A fat cell has the capacity to expand 1,000 times, but we’re never told what causes the expansion – GAS PRESSURE.
Medical researchers are unable to locate any excess gas in the intestines of patients who complain of “gas pain” and abdominal swelling, so doctors sometimes attribute such pain and swelling to “hysteria.”
When doctors palpate the abdominal region, they must presume that a bloated timpanites is ECTOPLASM since they refuse to admit it could be protoplasm.
Gastroenterologists are looking for gas in all the wrong places.
It’s in the cells of the belly, not in the hollows of the intestines.
The greater omentum of your abdomen is an AIR MATTRESS – and it’s best left uninflated.
Ironically, the only medical books acknowledging “bloat” are veterinary manuals.
For example, The Merck Veterinary Manual, Seventh Edition, edited by Clarence M. Fraser, B.S.A., D.M.V., M.V. Sc., 1991, deals with “bloat” in lambs on pages 160-161, ruminant animals on pages 163-166, and dogs and small animals on pages 234-236.
If an animal’s life-threatening emergency crisis known as gastric dilatation-volvulus syndrome, or GDV, is toned down to a preclinical condition and applied to humans, it has distinct correlations to human “bloat.”
In the words of the aforementioned 1991 edition of The Merck …
“Ingestion of food and water, and aerophagia initiate gastric dilatation. Vigorous exercise or altered body position appears to escalate the process. Gastric volvulus prevents effective vomiting, but still allows air to be swallowed (and an orogastric tube to be passed). The pylorus is also obstructed. Gastric dilatation leads to increased intra-abdominal pressure, which significantly reduces caudal vena caval and portal venous blood flow. Cardiac output diminishes because of decreased venous return. As the dilatation and volvulus progress, gastric arterial blood flow may be compromised. Stasis of blood and tissue hypoxia result in sequestration of fluid and endotoxin accumulation in the splanchnic organs. Arterial hypotension causes decreased coronary blood flow and myocardial hypoxia. Hence, cardiogenic, hypovolemic, and endotoxic forms of shock all contribute to the physiologic derangements seen in GDV. Additional complications include production of myocardial depressant factor from the hypoxic pancreas, hypoxemia due to reduced diaphragmatic excursion (hypoventilation) and altered pulmonary gas exchange, multiple acid-base abnormalities, and disseminated intravascular coagulation (DIC).”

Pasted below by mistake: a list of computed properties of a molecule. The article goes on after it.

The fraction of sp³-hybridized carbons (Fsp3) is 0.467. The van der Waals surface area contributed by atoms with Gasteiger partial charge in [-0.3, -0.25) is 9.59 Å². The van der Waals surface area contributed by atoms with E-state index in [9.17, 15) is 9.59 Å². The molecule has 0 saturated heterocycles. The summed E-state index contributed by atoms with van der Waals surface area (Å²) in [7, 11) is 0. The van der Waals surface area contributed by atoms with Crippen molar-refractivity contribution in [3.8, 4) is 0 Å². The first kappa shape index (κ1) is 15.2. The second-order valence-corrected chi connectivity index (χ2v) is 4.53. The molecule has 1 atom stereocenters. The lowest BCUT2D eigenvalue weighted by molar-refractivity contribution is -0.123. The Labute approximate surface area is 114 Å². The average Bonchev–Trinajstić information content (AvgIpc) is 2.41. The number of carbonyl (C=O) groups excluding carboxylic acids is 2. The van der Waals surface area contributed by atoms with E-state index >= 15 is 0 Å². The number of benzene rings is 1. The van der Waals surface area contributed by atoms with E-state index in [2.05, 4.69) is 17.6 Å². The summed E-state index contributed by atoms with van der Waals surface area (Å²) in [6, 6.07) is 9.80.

Applied to the CELLS of human beings, a brand-new dimension of etiology and a unifying factor is added to countless mysterious cardiac, pancreatic, gastric, esophageal, pyloric, intestinal, and hepatic ailments.
Michael Tennesen (“Is It Really Heartburn?,” Prevention, Mar. 2002) wrote ….
“‘Excess fat inside the belly puts pressure on the stomach and pushes its contents up into the esophagus,’ explains Eugene Cho, MD, an assistant professor of surgery at the University of Maryland Medical Center in Baltimore. A study in England found that patients who lost an average of 9 lb experienced a 75% reduction in symptoms of GERD.”
For more info on the perils of abdominal distension and intra-abdominal pressure, consult Arthur Agatston, M.D., “Lose Belly Fat and Save Your Life: How to Whittle Your Middle,” Bottom Line/Personal, Jul. 1, 2003; Steve Blechman & Thomas Fahey, Ed.D., “Abdominal Fat Can Kill You,” Muscular Development, Feb. 2004; Atom Bergstrom, Book of Bloat (It’s a Gas!): How to Double Your Calories and STILL Lose Weight, 1989, 2009, etc.